Imagine going to your local restaurant on date night... and sending the food back because its better than you expected. Fabulously good. The kind of food you will remember in stories for five years. And you'd send it back, un-eaten because it far exceeds your expectations.
"This is too good" You'd say "Even though it is what I ordered and prepared perfectly at a fair price."
When I hear 'over qualified' I always say thank you. An employer says my talents exceed their needs.
This is a good thing -- I can bring more to the table, job or project than the bare minimums.
There are two standard reasons employers worry about hiring the 'too talented.' The first is that the employee might know everything and be hard to manage and the second is that they will get bored and quit. Either of these might be true but depend vastly more on personality rather than talent or degrees.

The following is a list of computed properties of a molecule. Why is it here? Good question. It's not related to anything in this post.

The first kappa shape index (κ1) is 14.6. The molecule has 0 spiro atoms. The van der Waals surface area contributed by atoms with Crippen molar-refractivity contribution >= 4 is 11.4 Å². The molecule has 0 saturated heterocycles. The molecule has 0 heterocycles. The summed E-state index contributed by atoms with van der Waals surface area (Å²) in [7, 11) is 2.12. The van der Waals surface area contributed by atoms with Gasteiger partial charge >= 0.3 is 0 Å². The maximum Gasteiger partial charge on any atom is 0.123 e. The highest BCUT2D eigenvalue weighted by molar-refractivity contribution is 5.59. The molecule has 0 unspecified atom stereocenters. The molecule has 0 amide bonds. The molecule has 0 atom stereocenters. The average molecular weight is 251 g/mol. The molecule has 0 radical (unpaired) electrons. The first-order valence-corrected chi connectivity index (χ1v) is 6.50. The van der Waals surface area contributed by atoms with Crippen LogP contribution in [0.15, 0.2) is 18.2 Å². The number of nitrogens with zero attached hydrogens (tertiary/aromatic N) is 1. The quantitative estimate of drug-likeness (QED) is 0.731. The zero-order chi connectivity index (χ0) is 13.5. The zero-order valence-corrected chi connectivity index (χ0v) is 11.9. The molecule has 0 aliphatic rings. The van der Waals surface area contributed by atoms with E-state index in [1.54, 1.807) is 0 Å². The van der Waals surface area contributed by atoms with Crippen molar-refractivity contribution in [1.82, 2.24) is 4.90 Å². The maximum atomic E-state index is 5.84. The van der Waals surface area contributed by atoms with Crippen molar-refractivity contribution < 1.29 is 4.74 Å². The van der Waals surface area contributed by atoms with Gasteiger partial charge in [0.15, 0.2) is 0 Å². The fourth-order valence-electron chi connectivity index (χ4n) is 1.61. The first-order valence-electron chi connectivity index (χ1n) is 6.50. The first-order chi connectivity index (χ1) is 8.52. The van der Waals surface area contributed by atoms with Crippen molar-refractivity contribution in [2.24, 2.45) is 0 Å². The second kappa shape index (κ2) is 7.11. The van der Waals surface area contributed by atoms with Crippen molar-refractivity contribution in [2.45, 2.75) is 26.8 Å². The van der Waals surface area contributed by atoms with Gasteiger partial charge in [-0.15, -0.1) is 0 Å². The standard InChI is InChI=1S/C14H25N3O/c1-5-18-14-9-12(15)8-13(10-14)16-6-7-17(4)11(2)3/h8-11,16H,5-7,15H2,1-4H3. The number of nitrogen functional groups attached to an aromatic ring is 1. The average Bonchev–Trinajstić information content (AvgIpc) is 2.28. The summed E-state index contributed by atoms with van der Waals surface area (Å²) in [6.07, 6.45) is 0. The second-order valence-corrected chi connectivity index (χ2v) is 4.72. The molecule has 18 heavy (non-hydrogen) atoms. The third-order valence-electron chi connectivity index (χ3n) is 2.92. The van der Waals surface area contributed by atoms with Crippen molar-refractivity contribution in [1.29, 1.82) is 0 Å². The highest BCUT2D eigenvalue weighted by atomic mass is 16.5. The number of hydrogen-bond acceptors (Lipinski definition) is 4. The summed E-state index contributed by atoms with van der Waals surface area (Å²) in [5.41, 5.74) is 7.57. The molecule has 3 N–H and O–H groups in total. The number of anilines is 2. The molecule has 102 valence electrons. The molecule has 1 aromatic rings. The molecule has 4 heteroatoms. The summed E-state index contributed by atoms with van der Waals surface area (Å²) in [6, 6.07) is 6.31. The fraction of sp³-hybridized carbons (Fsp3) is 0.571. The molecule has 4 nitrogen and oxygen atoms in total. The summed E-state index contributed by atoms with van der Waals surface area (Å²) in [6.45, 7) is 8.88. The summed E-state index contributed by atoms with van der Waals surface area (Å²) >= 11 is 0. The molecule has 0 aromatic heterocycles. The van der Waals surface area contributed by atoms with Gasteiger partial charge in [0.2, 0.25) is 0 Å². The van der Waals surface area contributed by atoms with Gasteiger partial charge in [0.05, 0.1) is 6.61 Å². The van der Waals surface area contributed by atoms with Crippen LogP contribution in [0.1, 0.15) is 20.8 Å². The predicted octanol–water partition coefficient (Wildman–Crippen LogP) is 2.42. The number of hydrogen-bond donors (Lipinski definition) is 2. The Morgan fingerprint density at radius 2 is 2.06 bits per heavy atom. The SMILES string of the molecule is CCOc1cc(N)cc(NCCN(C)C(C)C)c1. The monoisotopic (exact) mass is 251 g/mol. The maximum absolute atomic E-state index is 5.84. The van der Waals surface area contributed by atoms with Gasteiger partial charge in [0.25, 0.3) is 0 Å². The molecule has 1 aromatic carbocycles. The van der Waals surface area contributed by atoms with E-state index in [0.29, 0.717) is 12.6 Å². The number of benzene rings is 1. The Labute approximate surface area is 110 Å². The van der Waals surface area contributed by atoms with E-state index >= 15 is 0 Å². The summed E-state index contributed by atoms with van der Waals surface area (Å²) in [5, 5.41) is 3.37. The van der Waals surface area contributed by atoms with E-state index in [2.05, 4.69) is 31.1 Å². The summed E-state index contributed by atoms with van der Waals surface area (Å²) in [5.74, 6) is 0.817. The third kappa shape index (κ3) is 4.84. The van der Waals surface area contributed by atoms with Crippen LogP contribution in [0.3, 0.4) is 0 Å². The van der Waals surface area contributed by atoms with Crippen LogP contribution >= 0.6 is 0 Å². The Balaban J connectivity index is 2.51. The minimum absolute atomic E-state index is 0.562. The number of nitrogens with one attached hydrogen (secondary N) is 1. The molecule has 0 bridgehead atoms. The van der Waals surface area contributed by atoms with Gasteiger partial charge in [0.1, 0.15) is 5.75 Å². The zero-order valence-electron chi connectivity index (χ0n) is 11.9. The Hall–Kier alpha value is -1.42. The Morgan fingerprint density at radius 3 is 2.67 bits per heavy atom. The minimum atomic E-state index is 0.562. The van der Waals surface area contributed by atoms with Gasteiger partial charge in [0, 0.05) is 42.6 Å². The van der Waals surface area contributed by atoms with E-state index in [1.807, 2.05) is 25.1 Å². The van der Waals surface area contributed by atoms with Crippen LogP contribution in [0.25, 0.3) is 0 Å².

But, even if both assumptions are true -- You are getting great talent at a great rate.
And if neither assumption is true -- You are getting more talent than you asked for.
Now if a Sheila with an MBA applies for our internship, that's not going to work. But instead of dumping her...change the position. Use her years of experience, talent and contacts. Its a gift.
Remember - you are hiring talent. If you think you need 5 talent units and someone has 10...that's good. Don't aim for a range of 4.5 to 5.5 units. Aim for signing up bucket loads of ability.
Thursday's BIG IDEA: Don't assume a candidate has too much to offer your business.
(Talent is more than creative ability. Its judgement, experience, knowledge of the fields, contacts, related skills and tool knowledge. )